WELCOME TO ARROYO’S This triumphantly funny, poignant play from Kristoffer Diaz (“The Elaborate Entrance of Chad Deity”) mixes hip-hop with family values, and grief with gritty determination for an unexpectedly delightful ride into the history of a musical genre and a changing neighborhood. Through July 27.Circuit Theatre Company. Club Oberon, Cambridge. 617-547-8300, www.circuittheatre .com


DISNEY’S THE LITTLE MERMAID The stage adaptation of the popular film lands with a satisfying splash, making imaginative use of the circular stage, multiple entrances, and creative set pieces to transport audiences from under the sea to dry land and back again. While the extra songs written for the Broadway musical occasionally feel like unnecessary padding, knockout performances by Adrienne Eller as Ariel and Kecia Lewis as Ursula the Sea Witch, as well as an excellent ensemble, make this production enjoyable for kids and parents like. Through July 27. North Shore Music Theatre, Beverly. 978-232-7200,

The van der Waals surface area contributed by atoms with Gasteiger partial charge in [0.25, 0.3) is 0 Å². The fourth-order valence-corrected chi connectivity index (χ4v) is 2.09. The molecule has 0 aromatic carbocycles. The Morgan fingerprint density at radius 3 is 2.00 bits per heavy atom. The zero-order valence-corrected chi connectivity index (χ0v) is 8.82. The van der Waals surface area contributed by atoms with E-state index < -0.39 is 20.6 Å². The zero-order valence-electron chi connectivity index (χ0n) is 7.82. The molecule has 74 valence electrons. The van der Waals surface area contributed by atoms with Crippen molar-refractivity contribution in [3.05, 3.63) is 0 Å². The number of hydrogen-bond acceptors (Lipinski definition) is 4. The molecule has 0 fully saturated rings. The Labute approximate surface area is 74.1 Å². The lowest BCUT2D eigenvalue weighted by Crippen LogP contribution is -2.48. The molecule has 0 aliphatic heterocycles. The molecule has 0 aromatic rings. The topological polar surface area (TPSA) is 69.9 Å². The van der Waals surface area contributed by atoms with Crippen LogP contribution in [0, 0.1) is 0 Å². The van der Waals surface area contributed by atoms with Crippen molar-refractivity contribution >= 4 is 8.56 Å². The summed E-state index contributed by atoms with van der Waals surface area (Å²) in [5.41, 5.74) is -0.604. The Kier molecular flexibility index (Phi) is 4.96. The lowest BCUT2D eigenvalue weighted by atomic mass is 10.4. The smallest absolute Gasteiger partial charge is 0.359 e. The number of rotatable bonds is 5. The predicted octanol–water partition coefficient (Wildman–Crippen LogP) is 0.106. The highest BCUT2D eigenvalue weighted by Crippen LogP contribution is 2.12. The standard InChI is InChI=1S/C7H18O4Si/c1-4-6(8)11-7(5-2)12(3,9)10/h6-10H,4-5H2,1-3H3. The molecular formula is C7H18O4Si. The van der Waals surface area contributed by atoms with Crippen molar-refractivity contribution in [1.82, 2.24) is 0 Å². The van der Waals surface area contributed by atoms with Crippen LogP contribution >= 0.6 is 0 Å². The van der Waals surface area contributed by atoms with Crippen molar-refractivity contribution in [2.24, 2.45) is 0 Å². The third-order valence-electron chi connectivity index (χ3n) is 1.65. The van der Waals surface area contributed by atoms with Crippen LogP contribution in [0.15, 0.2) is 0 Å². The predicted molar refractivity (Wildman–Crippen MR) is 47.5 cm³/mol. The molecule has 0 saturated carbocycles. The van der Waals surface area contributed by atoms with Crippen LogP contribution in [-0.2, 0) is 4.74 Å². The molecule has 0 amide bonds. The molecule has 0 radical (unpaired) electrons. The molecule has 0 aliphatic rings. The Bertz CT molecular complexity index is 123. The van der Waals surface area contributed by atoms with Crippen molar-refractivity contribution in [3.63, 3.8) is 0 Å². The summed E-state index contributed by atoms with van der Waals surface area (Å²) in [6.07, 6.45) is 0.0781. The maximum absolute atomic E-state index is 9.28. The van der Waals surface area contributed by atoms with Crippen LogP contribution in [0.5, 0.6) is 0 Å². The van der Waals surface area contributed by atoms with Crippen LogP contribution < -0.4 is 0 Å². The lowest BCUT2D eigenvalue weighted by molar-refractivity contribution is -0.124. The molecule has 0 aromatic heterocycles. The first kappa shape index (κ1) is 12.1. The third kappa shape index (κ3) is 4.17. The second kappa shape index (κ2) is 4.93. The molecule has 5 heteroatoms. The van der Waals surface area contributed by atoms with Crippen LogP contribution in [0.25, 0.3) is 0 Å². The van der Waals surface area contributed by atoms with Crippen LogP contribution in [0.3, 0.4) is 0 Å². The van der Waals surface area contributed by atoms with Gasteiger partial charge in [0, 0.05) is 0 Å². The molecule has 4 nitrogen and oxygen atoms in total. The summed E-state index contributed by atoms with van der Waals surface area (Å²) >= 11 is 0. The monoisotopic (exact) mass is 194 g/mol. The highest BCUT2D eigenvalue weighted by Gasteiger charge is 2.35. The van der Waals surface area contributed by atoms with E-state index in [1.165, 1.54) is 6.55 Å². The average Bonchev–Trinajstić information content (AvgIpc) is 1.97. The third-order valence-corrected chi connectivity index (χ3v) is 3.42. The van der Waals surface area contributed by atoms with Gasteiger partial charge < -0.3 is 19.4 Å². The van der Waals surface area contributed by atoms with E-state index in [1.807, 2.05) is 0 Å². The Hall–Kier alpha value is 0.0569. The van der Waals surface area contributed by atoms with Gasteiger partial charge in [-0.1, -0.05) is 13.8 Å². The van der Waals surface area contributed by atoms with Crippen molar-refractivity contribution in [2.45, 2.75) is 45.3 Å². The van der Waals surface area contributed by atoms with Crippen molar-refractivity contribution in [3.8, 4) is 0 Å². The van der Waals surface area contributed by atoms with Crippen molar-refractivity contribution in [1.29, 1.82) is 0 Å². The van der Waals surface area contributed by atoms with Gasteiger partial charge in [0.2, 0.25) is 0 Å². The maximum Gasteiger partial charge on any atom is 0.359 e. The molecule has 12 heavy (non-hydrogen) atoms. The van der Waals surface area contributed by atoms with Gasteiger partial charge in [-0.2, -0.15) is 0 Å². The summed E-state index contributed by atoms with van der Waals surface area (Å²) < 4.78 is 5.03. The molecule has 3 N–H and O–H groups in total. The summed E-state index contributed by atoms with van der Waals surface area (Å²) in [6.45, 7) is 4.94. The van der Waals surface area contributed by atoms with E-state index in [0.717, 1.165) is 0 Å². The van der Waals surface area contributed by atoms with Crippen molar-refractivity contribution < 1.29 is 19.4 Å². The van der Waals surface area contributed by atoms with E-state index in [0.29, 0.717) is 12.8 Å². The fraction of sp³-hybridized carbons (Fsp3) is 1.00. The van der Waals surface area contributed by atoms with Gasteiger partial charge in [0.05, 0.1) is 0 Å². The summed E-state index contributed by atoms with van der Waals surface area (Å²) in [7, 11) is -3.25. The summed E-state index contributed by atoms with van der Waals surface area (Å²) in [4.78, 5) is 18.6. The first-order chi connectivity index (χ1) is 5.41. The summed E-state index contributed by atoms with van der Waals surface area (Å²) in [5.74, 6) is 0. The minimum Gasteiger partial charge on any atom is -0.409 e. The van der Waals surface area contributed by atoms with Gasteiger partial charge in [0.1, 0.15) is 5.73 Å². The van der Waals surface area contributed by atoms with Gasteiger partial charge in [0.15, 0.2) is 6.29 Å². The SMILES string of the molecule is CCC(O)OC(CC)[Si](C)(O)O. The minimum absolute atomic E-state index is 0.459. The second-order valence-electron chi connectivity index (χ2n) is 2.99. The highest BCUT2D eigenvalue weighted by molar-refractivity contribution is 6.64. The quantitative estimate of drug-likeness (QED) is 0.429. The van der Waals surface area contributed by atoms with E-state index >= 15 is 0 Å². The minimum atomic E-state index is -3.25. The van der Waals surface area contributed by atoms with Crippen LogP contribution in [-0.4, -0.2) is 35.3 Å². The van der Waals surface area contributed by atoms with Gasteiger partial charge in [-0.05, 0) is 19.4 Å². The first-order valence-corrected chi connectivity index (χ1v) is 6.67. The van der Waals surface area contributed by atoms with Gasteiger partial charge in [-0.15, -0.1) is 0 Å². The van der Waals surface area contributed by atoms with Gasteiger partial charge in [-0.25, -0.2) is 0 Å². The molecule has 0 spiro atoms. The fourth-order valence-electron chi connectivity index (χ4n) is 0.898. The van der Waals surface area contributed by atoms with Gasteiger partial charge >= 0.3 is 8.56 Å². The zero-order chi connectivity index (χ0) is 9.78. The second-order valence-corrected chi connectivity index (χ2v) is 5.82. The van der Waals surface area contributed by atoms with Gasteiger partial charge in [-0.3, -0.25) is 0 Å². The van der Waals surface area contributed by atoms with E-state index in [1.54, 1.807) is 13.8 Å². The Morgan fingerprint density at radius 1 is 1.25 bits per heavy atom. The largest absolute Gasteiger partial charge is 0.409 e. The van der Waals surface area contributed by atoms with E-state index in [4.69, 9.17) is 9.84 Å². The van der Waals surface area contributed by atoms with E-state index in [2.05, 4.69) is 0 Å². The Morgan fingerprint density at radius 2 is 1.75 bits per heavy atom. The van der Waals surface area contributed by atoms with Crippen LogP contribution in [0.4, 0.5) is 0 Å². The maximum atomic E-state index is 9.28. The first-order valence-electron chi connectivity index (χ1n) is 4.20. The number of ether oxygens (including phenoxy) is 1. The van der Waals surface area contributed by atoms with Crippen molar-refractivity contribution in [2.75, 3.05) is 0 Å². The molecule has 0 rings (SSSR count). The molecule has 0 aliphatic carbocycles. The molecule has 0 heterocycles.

JULIUS CAESAR With this “bare Bard” production, director Tina Packer reminds us just how skillful she is at clearing away anything that might distract from William Shakespeare’s tale of ambition, pride, and political manipulation. Seven actors play more than 40 characters, morphing easily from distinct individuals — a husband and his heartbroken wife, a faithful servant and his master — to an angry mob, for an effect that is never less than exhilarating. Through Aug. 30. Shakespeare & Company, at Elayne P. Bernstein Theatre, Lenox. 413-637-3353,